EMI, 1988; available
6 tracks, 41:00
Polydor, 1991; available
6 tracks, 43:30
Mention Talk Talk and the average person either thinks you repeated yourself or recalls bouncy-yet-brainy 80s synthpop hit "It's My Life". The albums I'm reviewing here are light years away from that hit. The lyrics are still extraordinarily intelligent, and the music still impeccable, but there's not a lick of synthesizer to be found. After the transitional COLOUR OF SPRING, Mark Hollis and Tim Friese-Greene had enough money to afford a massive ensemble. Everything from organ and guitar to shozygs and harmonium shows up, none of which sounds extraneous or overly experimental. SPIRIT OF EDEN opens with a lone trumpet that is soon accompanied by a fragile string section. After two minutes of gentle drift and ambiance, a twangy guitar comes in, followed by a steady beat and plenty of atmosphere. Hollis' still-expressive (but extremely hushed compared to earlier works) voice soon weaves into the mix, functioning more as another instrument than any sort of lead. This glorious ten-minute slice of perfection is part of a three song suite, leading into the equally gorgeous "Eden" and the slightly more raucous "Desire". As many have pointed out, the next three tracks (side two on the vinyl) are not quite up to the same level, but they are tracks that any lesser band would kill to call their own. "Inheritance" revolves around a reverbed piano, cascading organ, spare horns and woodwinds, and Hollis' touching voice. "I Believe In You" was the only possible choice for a single, which was a bad idea; this is an album best experienced as one piece. An anti-heroin song, it lacks any sort of gloom, instead featuring Hollis' heavenly vocals offering an escape from the hell of addiction. When the children's choir comes in, the tears follow shortly after. This may be one of the most powerful songs ever written, regardless of the topic. "Wealth" is a mostly organ-dominated come down after the majesty of "I Believe In You", and a fitting end to this stunner.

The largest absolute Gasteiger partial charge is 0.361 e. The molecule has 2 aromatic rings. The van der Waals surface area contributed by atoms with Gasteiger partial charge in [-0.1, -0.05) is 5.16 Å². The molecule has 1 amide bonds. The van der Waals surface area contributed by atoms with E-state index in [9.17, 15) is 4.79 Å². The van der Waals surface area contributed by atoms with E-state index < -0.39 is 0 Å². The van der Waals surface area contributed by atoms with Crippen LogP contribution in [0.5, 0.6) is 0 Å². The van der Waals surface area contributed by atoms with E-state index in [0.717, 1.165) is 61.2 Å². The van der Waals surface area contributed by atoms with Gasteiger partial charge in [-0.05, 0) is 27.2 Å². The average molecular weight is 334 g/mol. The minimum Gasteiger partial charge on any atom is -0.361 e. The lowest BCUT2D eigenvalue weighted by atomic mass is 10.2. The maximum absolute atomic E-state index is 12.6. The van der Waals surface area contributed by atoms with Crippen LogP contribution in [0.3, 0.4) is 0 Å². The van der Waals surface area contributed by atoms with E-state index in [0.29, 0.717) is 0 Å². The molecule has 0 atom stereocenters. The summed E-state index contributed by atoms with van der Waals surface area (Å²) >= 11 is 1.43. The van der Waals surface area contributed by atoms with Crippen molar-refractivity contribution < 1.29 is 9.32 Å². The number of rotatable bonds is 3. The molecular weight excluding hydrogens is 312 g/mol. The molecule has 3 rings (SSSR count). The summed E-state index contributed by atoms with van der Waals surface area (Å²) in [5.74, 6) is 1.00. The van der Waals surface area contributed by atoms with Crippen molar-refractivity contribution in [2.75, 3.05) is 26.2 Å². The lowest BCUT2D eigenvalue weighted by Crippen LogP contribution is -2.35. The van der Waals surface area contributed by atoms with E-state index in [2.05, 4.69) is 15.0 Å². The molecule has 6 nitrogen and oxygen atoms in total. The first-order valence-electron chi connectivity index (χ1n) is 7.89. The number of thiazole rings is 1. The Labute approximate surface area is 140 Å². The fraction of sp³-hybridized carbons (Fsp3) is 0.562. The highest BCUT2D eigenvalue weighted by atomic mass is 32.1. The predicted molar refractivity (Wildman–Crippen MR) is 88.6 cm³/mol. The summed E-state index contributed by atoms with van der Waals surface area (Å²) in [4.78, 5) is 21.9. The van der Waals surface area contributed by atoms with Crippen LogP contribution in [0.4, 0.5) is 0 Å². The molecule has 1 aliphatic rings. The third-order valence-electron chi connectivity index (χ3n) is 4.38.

Three years later, Talk Talk delivered LAUGHING STOCK, which ditched the idea of a side one suite and thus flows slightly better than SPIRIT OF EDEN. Opener "Myrrhman" is almost inaudible at first, then a gently strummed guitar and Hollis' voice break the silence. The track ends on a lovely but melancholy duet of cello and piano. Next up is "Ascension Day", which features a funky beat and Hollis' self-damning lyrics ("Weighted my hand/Kill the bet/I'll burn on Judgement Day"). One of the closest tracks to actual "rock" on the album, it ends abruptly, followed by the near-ten minute joyride of "After The Flood". This masterpiece features a soul-searing organ, Hollis' pained-yet-optimistic vocals, and some of the most gorgeous instrumental interplay ever put to tape. Side two is hard pressed to follow up, and surprisingly is every bit of the same quality. "Taphead" and the closing "Runeii" are beautiful examples of ambient rock, and "New Grass" is ten minutes of gorgeous jazzy drift and flow. By the time the album is over, you feel as though you've been taken on a very personal and spiritual journey, regardless of your religious views. On that note, some of the lyrics on both albums lean towards the religious side, but Hollis has gone on record to say it's more of a humanitarian statement than a religious one per se.
Signalling the beginning of post-rock, SPIRIT OF EDEN and LAUGHING STOCK were ahead of their time by at least five years. Many post-rock bands that have emerged since take these albums as the standard by which to live up to, which is smart, since many of said bands will never better this double dose of musical perfection. Buy both on sight!